Cloud computing and consumerization of IT are two of the 800-pound gorillas currently dominating IT discussions today. Together they comprise a simple, alluring idea: People can use any device they want to access the Internet and data from anywhere.

Unfortunately, this vision poses some frustratingly complex questions of execution. Two of the biggest are, how do I know who’s accessing my networks and data and, more importantly, can I trust them? That’s because despite the pervasive marketing hype, people don’t really mean just any device – they mean any known device.

One of the simplest and most effective means to create known devices is the Trusted Platform Module (TPM). TPMs are dedicated hardware impervious to remotely-based attacks on a device’s software – the perfect place to safeguard encryption keys that serve as authentication credentials proving the device is known and trusted. A proven technology, TPMs have already shipped on more than 500 million corporate desktop and laptop computers worldwide.

I read Julie Bort’s interesting piece in Network World last week mentioning how TPMs are a linchpin of Microsoft’s plans for delivering cloud-based corporate applications. She questions whether Microsoft’s cloud will support Apple iOS and Google Android consumers who don’t buy TPM-equipped devices.

Fortunately, I don’t think Julie or the rest of us have to worry. Microsoft didn’t talk about interoperability because it didn’t have to. Aside from not wanting to give competitors free advertising, Microsoft knows that Microsoft Windows Server supports all browsers that meet Secure Sockets Layer (SSL) encryption standards.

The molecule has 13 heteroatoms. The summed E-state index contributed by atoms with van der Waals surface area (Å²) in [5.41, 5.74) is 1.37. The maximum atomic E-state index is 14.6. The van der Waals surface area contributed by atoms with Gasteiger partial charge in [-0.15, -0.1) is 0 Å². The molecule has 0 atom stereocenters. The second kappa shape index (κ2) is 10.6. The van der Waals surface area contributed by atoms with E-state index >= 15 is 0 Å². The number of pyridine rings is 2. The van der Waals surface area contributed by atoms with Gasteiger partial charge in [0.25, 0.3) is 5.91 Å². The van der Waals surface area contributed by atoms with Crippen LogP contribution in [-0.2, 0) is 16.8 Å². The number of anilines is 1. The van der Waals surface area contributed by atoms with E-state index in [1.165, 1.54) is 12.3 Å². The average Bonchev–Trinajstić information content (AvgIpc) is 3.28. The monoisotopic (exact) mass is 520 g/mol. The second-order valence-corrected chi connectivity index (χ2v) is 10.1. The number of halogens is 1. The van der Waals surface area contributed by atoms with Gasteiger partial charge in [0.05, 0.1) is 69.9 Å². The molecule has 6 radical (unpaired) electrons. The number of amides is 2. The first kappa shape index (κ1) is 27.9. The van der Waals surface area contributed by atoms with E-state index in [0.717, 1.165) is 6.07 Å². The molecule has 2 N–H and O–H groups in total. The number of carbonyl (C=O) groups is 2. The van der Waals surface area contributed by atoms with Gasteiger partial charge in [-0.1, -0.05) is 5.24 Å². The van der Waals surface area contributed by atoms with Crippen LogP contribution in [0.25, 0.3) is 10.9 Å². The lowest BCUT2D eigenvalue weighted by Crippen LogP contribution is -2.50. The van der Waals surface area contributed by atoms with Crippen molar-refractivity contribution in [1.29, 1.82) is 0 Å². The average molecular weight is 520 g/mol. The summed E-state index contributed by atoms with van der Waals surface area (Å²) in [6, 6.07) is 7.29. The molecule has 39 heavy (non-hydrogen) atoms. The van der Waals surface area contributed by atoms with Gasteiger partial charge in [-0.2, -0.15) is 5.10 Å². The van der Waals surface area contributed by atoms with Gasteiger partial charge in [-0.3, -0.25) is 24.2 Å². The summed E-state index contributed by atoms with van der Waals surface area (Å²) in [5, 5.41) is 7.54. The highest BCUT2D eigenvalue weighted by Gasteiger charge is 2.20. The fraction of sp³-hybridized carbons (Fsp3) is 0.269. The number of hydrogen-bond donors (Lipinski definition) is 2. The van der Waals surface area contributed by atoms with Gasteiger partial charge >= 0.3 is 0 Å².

Browsers, not operating systems, are what matter here. As long as Apple Safari, Google Chrome and other major browsers maintain SSL compatibility – which barring a meteor strike or other world-ending event, they probably will – Microsoft will remain interoperable with them, TPMs or not. The bigger concern is not whether people without TPMs can access Microsoft’s cloud, it’s how secure their online interactions will be once they’re on it. Again, standards are the key here.

Standards are a good lens for thinking about how to improve adoption of IT security technologies, too. Consider the successes of the Occupational Safety and Health Administration (OSHA), the Environmental Protection Agency (EPA) and Underwriters Laboratories (UL).

All three organizations set standards requiring technical designs to incorporate safety functions to achieve desired results. The EPA made a rule forbidding lead solder on all motherboards. Now it’s impossible to buy a new motherboard containing it. UL helps ensure any toaster you can buy won’t electrocute you when you fish out your English muffin with a butter knife.

Cloud security is a big deal – and often, a deal breaker – because organizations can’t always trust the people and devices trying to access Internet-based assets. Organizations need technologies that automatically protect because training and awareness only go so far. Signs that warn “Don’t put your hand in that drill press!” are great, but making the machine so you can’t insert your hand in the first place is much better.

The same goes for IT security: News reports and IT studies galore indicate that no matter how much people know about IT security best practices, they still fall victim to social engineering, malware and their own carelessness and stupidity.

The only long-term defense against worsening cybersecurity threats is device-based protection using automated hardware-based security. Enter TPMs, all of which follow the Initiative for Open Authentication (OATH) and other well-respected IT security standards.

Thanks to standards, a computer is required to not set you on fire—but not to protect your data. It makes me wonder: Why can’t we apply an OSHA, EPA and UL model to IT security?